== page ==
as N\rightarrow\infty. But what about the probability of S_N taking a particular value m that lies between \mu N+a\sigma \sqrt{N} and \mu N + b\sigma \sqrt{N}? If the underlying distribution was continuous, this would be uncontroversial – considering the probability of lying in a range that is smaller than the scale of the CLT can be shown in a similar way to the CLT itself. A local limit theorem asserts that when the underlying distribution is supported on some lattice, mostly naturally the integers, then these probabilities are in the limit roughly the same whenever m is close to \mu N+a\sigma\sqrt{N}.

In this setting, a result of Ibragimov and Linnik that I have struggled to find anywhere in print (especially in English) gives us local limit theory for integer-supported distributions in the domain of attraction of a stable distribution. Taking p( ) to be the density of this distribution, we obtain

bm^{2/3}\mathbb{P}(\xi_1+\ldots+\xi_m=n) - p(\frac{n-2m}{b m^{2/3}}) \rightarrow 0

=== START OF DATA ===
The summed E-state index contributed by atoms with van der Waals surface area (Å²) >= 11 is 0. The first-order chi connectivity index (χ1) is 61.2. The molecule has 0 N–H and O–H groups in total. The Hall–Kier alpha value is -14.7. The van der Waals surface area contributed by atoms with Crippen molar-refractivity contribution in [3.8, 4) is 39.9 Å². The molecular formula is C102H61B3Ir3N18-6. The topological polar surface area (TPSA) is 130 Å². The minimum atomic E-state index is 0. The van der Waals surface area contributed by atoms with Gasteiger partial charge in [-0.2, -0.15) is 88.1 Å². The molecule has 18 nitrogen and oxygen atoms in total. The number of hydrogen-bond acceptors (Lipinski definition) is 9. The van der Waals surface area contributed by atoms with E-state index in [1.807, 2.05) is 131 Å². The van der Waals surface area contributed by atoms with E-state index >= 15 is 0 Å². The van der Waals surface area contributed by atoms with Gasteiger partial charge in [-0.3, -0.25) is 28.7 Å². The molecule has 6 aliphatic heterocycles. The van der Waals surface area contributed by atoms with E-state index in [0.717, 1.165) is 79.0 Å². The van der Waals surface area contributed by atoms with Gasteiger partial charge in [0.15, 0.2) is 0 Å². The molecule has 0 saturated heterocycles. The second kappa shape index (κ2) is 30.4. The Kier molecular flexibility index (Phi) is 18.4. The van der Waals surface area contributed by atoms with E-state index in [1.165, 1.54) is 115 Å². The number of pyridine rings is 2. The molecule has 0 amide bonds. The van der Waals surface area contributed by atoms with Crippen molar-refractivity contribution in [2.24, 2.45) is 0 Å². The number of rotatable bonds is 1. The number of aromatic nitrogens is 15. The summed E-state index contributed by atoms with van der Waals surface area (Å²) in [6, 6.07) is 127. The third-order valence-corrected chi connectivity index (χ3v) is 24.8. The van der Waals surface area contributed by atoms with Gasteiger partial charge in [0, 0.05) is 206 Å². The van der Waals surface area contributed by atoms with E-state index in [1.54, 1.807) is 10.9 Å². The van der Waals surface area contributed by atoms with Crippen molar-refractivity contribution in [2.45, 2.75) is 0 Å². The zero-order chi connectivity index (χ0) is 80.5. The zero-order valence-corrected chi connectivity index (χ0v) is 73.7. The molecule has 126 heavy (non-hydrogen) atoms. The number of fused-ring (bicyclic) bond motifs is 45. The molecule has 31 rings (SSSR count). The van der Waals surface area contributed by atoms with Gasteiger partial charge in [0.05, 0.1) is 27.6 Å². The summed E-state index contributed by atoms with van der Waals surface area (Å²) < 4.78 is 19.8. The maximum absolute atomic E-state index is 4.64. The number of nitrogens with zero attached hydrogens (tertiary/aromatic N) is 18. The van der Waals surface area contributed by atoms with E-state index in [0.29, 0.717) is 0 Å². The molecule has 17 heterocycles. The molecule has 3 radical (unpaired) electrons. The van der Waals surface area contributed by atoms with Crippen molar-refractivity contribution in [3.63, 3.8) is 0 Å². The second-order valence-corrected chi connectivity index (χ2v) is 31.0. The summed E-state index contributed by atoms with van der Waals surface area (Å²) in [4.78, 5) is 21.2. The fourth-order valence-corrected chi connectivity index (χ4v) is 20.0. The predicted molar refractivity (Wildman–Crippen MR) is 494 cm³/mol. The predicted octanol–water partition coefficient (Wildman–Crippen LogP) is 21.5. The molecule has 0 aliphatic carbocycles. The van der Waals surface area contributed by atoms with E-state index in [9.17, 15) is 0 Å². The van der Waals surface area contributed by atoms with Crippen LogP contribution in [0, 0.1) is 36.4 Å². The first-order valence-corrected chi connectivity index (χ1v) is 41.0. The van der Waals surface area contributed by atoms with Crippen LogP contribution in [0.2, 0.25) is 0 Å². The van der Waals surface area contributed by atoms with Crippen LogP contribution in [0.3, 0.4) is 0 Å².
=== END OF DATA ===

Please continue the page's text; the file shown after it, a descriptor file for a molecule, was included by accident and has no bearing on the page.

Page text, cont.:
as n\rightarrow\infty, uniformly on any set of m for which z= \frac{n-2m}{bm^{2/3}} is bounded. Conveniently, the two occurrences of b clear, and Britikov obtains

a_{n,m} = (1+o(1)) \frac{\sqrt{2\pi} n^{n-1/6}}{2^{n-m}(n-m)!} p(\frac{n-2m}{n^{2/3}},

uniformly in the same sense as before.

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Hall’s Marriage Theorem

Hall’s Marriage Theorem gives conditions on when the vertices of a bipartite graph can be split into pairs of vertices corresponding to disjoint edges such that every vertex in the smaller class is accounted for. Such a set of edges is called a matching. If the sizes of the vertex classes are equal, then the matching naturally induces a bijection between the classes, and such a matching is called a perfect matching.